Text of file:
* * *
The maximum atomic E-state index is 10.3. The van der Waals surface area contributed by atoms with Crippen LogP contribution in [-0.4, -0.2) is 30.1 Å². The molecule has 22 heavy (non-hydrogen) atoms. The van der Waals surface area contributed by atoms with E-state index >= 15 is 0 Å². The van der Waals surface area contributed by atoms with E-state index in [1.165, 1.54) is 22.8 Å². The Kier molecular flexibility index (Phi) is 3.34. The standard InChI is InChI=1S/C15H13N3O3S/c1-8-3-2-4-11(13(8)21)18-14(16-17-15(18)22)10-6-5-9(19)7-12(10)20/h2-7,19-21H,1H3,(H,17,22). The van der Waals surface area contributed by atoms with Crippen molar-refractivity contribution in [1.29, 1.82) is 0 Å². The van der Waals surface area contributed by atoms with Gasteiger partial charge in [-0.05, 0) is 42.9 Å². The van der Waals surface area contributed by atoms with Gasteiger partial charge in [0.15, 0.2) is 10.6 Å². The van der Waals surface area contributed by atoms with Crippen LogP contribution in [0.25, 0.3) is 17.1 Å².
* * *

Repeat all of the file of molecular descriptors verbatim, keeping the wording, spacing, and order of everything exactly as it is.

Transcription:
The maximum atomic E-state index is 10.3. The van der Waals surface area contributed by atoms with Crippen LogP contribution in [-0.4, -0.2) is 30.1 Å². The molecule has 22 heavy (non-hydrogen) atoms. The van der Waals surface area contributed by atoms with E-state index >= 15 is 0 Å². The van der Waals surface area contributed by atoms with E-state index in [1.165, 1.54) is 22.8 Å². The Kier molecular flexibility index (Phi) is 3.34. The standard InChI is InChI=1S/C15H13N3O3S/c1-8-3-2-4-11(13(8)21)18-14(16-17-15(18)22)10-6-5-9(19)7-12(10)20/h2-7,19-21H,1H3,(H,17,22). The van der Waals surface area contributed by atoms with Crippen molar-refractivity contribution in [1.29, 1.82) is 0 Å². The van der Waals surface area contributed by atoms with Gasteiger partial charge in [-0.05, 0) is 42.9 Å². The van der Waals surface area contributed by atoms with Gasteiger partial charge in [0.15, 0.2) is 10.6 Å². The van der Waals surface area contributed by atoms with Crippen LogP contribution in [0.25, 0.3) is 17.1 Å².